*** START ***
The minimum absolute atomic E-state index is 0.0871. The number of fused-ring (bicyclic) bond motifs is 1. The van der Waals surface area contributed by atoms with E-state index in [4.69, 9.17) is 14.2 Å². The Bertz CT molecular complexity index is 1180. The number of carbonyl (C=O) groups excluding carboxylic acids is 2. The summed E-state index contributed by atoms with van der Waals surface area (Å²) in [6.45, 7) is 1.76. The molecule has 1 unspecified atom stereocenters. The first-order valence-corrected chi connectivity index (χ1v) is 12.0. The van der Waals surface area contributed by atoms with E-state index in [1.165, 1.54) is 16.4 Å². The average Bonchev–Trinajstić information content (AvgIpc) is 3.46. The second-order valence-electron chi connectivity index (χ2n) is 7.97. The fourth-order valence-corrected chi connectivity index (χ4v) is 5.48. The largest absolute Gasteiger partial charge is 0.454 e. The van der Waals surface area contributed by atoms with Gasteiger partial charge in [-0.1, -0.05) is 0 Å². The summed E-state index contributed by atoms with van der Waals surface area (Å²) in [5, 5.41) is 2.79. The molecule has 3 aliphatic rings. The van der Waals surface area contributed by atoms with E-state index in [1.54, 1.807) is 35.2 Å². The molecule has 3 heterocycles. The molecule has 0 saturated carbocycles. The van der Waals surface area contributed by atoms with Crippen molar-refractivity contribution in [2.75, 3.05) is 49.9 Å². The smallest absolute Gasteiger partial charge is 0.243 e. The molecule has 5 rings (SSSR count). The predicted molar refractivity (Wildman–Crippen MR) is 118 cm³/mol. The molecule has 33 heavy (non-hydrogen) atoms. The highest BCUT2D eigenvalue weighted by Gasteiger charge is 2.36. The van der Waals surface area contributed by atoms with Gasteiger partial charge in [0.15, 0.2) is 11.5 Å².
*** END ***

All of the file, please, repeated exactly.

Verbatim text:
The minimum absolute atomic E-state index is 0.0871. The number of fused-ring (bicyclic) bond motifs is 1. The van der Waals surface area contributed by atoms with E-state index in [4.69, 9.17) is 14.2 Å². The Bertz CT molecular complexity index is 1180. The number of carbonyl (C=O) groups excluding carboxylic acids is 2. The summed E-state index contributed by atoms with van der Waals surface area (Å²) in [6.45, 7) is 1.76. The molecule has 1 unspecified atom stereocenters. The first-order valence-corrected chi connectivity index (χ1v) is 12.0. The van der Waals surface area contributed by atoms with E-state index in [1.165, 1.54) is 16.4 Å². The average Bonchev–Trinajstić information content (AvgIpc) is 3.46. The second-order valence-electron chi connectivity index (χ2n) is 7.97. The fourth-order valence-corrected chi connectivity index (χ4v) is 5.48. The largest absolute Gasteiger partial charge is 0.454 e. The van der Waals surface area contributed by atoms with Gasteiger partial charge in [-0.1, -0.05) is 0 Å². The summed E-state index contributed by atoms with van der Waals surface area (Å²) in [5, 5.41) is 2.79. The molecule has 3 aliphatic rings. The van der Waals surface area contributed by atoms with E-state index in [1.54, 1.807) is 35.2 Å². The molecule has 3 heterocycles. The molecule has 0 saturated carbocycles. The van der Waals surface area contributed by atoms with Crippen molar-refractivity contribution in [2.75, 3.05) is 49.9 Å². The smallest absolute Gasteiger partial charge is 0.243 e. The molecule has 5 rings (SSSR count). The predicted molar refractivity (Wildman–Crippen MR) is 118 cm³/mol. The molecule has 33 heavy (non-hydrogen) atoms. The highest BCUT2D eigenvalue weighted by Gasteiger charge is 2.36. The van der Waals surface area contributed by atoms with Gasteiger partial charge in [0.15, 0.2) is 11.5 Å².